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Contemporary Architecture with Photographer Ash Camas

Historically, architectural photography has been characterized by a desire to “faithfully” or “objectively” represent a building.

Award-winning minimalist photographer Ash Camas’ approach is quite different. Ash offers us an interpretation rather than a simple translation of the spaces she chooses to capture with her camera.

We invite you to discover her spatial and photographic universe with us.

Portrait of Ash Camas, contemporary architecture photographer
Ash Camas - Photographer of Contemporary Architecture

Ash, you are a photographer of architecture, contemporary architecture in particular. How did you become a photographer and choose architecture as your subject?

I am always fascinated by abstract art and artists who create these amazing paintings with various geometrical shapes and colors. After I got my first smartphone with a camera, I started taking pictures of urban art and created an Instagram account. Later I decided to get a camera since the quality of images taken with my smartphone became less and less satisfactory for me. I can say that my life as a photographer began with Instagram almost a decade ago.

While I was taking street art photos, I started to pay more attention to the built environment and notice unique abstract elements, textures, geometric shapes and colors. Then I began taking architectural photos and documenting them on Instagram. Although I am still a big fan of urban arts, I focus mainly on architectural and minimalistic photography now.

Photography of a blue tower building, taken by Ash Camas, contemporary architecture photographer
Ash Camas - Blue tower building

Your photos have been taken all over the world. How do you choose your "subjects"? How do you select the buildings you will photograph?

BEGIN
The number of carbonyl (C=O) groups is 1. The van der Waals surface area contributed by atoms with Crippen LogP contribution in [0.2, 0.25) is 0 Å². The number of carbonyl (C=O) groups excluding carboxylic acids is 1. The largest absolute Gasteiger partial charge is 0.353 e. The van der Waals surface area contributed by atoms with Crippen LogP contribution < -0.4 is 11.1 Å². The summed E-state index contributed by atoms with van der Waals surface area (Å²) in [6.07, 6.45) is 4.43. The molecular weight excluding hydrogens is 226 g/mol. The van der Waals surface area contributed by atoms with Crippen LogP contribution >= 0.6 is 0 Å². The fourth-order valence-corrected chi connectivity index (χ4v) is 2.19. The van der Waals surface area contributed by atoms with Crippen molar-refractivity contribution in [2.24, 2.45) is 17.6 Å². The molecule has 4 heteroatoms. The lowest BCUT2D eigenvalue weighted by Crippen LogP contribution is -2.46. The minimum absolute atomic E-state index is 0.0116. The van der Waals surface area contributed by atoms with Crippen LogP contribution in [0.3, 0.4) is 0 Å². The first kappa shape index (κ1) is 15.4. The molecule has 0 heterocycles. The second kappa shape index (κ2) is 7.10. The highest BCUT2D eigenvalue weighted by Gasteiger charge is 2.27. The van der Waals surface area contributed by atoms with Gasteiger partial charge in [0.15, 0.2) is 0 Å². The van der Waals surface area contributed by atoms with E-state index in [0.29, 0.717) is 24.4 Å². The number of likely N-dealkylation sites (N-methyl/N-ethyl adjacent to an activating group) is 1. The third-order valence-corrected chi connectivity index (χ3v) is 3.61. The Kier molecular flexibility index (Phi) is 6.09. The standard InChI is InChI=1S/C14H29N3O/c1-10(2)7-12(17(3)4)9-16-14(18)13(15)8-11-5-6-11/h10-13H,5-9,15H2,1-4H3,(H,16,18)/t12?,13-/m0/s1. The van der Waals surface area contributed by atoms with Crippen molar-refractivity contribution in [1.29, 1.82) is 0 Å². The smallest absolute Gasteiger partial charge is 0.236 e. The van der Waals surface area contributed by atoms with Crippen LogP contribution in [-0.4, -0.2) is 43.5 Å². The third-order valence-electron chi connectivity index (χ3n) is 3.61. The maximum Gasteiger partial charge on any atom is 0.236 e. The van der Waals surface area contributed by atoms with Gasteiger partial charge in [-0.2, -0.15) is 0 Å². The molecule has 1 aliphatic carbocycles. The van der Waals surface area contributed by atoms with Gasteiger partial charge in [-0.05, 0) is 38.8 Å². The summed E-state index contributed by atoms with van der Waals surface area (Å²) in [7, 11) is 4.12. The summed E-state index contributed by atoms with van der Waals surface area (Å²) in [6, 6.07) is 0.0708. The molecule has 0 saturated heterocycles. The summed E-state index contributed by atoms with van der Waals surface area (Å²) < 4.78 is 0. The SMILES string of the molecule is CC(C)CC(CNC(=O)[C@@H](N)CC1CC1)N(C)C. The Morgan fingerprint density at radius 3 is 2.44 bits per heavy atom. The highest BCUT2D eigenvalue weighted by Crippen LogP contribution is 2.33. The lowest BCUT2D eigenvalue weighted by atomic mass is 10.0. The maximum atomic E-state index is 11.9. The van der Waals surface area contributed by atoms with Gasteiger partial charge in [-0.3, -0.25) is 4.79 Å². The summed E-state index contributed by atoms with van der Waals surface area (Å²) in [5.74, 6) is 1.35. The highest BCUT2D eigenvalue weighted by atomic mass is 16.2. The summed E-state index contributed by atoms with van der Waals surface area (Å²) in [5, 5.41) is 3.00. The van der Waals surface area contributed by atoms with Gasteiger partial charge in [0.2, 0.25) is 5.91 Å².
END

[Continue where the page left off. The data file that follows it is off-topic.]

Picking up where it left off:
I am always on the lookout. Walking is another hobby of mine. Sometimes when I walk, I stumble upon some interesting architecture or sometimes I find them through research. I enjoy traveling and before visiting a new city, I always conduct a research of local architectural highlights, especially the contemporary and visually attractive ones. The structures I seek must have a certain vibrancy in color, some kind of disorder or asymmetry in certain elements such as windows, a visually pleasing continuity in all kinds of geometric patterns. The artistic elegance of the subject plays a major role in my research.
Photography of a pyramidal structure with someone walking inside of it, taken by Ash Camas, contemporary architecture photographer
Ash Camas - Pyramidal architecture

Through your photos, is there a message you wish to convey?

I don’t have a message to convey on my photos on purpose. I love showing what I see and revealing hidden gems. Architecture is a visual art that utilizes the philosophy of aesthetics in its process of creation. Through my visual interpretation of the structure, I suppose I’m just showing that art of architecture is everywhere and it deserves appreciation by everyone even if we live, shop, or work in them. 

“The message I convey is the beauty of human-made structures that make life beautiful, sustainable and enjoyable.”
Photography of red seats from a stadium
Ash Camas - Stadium

The architectural photographer is confronted with the difficulty of translating into a single shot a space that should be apprehended during a journey.... What is your approach to make this exercise possible?

When I find something interesting to photograph, I first look at it as a whole and work my way around it to find unique angles, patterns and perspectives. If the overall structure is visually appealing, I take some photos of the whole building and sometimes I add a human figure, sometimes a passerby or sometimes a friend. This allows the viewer an understanding of the scale of the subject.

If I can’t manage to create an artistic image with the whole architecture, I look for a fragment of the entire building that has some interesting artistic appeal.

For me to take a capture of that fragment there has to be some vivid colors, shadows, lines, geometric patterns, etc. Once I find it, I try to create a two-dimensional minimal abstract art out of that whole building. I make sure my composition is very simple without any clutter and framed without having to crop too much. The minimalist shots, in a way I show a different viewpoint of the same building that you may already be familiar with.

Photography of a brown building made out of glass
Ash Camas - Building shape

"Architecture is the learned, correct and magnificent play of volumes assembled under the light" according to Le Corbusier. How do you make light and color your allies in giving the viewer keys to the space you photograph? Do you have a particular methodology to share?